Dr. Dog Has No "Shame" In New Release
I recall the first time I was introduced to Dr. Dog, as they had opened for the Raconteurs at the Orpheum in Boston. A blend of Wilco and the Beach Boys the Philadelphia quintet produced sounds that -- while had elements of past artists -- was quite unheard of. Soon after this opening gig Dr. Dog's name was slowly reaching out there, with performances on Letterman, Conan and Fallon helping out along the way. Shame, Shame, their sixth album and their first on the ANTI- label, encapsulates what makes Dr. Dog a fantastic band, as well as showcase a few new musical chops.
The opening track "Stranger" and "Where'd All The Time Go?" are both pure Dr. Dog trademark tracks, with their upbeat tempos and background harmonies from the band members. The classic rock-sounding elements also bring forth what one can expect to hear from a live show from this Philly band. "Someday" adds an electronic element to Dr. Dog, using sounds that seemed to have been ripped off of a Super Nintendo.The lyrics seem to spell out hopelessness, but in the end the band just doesn't seem to care about the mistakes they made (whatever they were). Listen carefully to the end of the song, and you'll hear "Whistle-Stop" from Disney's Robin Hood cleverly sneaking in from behind.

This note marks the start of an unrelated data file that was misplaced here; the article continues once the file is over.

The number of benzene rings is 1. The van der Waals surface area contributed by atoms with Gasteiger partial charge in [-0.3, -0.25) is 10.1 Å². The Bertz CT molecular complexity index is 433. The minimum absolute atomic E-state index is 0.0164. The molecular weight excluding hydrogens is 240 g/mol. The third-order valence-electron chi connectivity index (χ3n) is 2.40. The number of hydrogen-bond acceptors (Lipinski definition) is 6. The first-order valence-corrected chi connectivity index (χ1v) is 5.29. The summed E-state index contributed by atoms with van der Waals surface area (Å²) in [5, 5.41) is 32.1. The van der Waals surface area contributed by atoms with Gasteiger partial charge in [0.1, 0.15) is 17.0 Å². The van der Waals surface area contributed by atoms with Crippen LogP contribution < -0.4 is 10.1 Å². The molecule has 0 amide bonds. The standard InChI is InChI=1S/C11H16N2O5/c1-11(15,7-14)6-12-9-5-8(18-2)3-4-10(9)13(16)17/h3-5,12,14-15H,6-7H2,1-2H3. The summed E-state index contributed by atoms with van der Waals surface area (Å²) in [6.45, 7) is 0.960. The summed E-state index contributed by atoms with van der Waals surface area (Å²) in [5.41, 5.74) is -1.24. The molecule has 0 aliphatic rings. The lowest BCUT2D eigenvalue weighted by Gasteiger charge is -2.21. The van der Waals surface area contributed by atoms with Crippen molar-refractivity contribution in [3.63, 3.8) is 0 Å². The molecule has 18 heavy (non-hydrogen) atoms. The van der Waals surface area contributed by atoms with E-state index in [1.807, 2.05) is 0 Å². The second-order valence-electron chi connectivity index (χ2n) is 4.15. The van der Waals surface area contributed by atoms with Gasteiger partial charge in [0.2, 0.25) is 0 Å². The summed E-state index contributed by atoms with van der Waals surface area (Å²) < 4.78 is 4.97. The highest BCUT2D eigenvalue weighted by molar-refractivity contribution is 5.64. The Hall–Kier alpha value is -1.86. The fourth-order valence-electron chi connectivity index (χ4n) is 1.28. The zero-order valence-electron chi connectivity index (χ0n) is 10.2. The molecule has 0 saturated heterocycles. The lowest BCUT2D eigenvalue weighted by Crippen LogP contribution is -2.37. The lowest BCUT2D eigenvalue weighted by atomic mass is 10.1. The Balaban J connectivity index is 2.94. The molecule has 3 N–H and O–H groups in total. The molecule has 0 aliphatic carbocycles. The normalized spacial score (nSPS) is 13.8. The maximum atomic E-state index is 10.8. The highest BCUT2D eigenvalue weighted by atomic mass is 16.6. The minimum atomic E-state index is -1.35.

The folk-bluesy "Station" is just the type of song that is helping to rejuvenate the classic sounds that other artists like Neko Case and the Decemberists are currently playing, letting listeners become part of a music world that many people might've been deemed lost had it not been for them. "Shadow People" (co-written with Black Keys frontman Dan Auerbach) brings their folk element to center stage, acting as a love song of sorts to their beloved home city. A spiritual sequel of sorts to "My Old Ways," "Unbearably Why" revisits the prisoner in his cell, where he is slowly convincing himself that he is not guilty of his crimes, even though he knows he is. No song better showcases Dr. Dog at its best than "Jackie Wants A Black Eye." Here the hand-claps and upbeat melodies mask over the sad tale of a woman trying to prove she's being abused. The sweetest songs sometimes hide a shot of bitter truth, but the sourness doesn't matter if it's catchy.
Though it appears that most of these songs deal with abrupt farewells and regrets, Dr. Dog knows they aren't going anywhere with little to worry. Dr. Dog performs best unchained, and Shame, Shame is the most free-sounding album the band has released onto this world. Its strong melodies and songwriting make it clear that this band has nothing to be ashamed of.
**** ½ (out of five)